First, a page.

Stephen Brunt writes about sports for the Globe and Mail and is the author of several books, most notably the wonderful Searching for Bobby Orr. Gretzky's Tears is not quite as good a book but it certainly tells a story central to hockey mythology in Canada: the infamous trade of Wayne Gretzky away from the Edmonton Oilers to the expansion team of Los Angeles in 1988. Notoriously Gretzky wept at the press conference announcing this trade, but Brunt claims the story was somewhat more complicated than a simple sell-out.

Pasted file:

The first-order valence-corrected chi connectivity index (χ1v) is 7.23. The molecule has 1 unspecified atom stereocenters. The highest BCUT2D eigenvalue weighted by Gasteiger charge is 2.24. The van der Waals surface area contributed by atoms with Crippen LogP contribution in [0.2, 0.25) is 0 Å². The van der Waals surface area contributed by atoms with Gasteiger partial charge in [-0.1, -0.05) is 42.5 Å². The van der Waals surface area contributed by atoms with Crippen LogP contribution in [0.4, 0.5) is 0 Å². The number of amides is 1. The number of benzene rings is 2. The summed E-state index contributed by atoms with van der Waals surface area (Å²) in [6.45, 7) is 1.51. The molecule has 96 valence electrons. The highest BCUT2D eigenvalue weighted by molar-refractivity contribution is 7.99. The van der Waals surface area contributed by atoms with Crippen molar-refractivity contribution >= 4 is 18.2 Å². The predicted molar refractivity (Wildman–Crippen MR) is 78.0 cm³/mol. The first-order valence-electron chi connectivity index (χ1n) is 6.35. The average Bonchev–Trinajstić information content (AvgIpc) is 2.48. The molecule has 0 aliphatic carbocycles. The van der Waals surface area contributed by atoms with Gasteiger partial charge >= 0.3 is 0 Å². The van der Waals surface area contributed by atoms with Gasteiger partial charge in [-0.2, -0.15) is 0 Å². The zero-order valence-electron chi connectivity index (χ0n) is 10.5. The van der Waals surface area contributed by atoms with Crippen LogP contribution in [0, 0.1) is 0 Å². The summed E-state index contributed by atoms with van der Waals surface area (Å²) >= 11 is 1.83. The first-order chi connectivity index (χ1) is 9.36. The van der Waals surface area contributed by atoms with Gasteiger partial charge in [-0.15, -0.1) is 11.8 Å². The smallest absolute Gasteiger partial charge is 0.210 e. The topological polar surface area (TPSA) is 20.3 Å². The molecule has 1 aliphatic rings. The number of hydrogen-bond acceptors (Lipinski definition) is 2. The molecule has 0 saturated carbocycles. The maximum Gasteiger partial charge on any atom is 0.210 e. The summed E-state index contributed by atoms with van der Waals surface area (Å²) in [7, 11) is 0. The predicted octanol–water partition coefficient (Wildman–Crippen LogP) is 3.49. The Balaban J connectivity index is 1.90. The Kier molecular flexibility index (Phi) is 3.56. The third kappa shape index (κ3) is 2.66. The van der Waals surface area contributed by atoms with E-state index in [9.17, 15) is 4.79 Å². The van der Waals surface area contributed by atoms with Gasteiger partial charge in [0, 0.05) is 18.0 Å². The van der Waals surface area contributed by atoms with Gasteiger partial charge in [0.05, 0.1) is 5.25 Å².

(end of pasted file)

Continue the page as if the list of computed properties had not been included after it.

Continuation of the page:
This book presents many interesting perspectives on a pivotal moment in the history of the National Hockey League. It is a highly readable account of the before and after of the Gretzky trade: the rumours, the reachings-out, the response of the fans and the eventual fall-out. It also explores the business decisions that fuelled the mindset that made this trade not only possible but actually inevitable. MM
The Weed that Strings the Hangman's Bag by Alan Bradley. Toronto: Doubleday Canada, 2010 Hardback. 348 pages. .978-0-385-66584-1.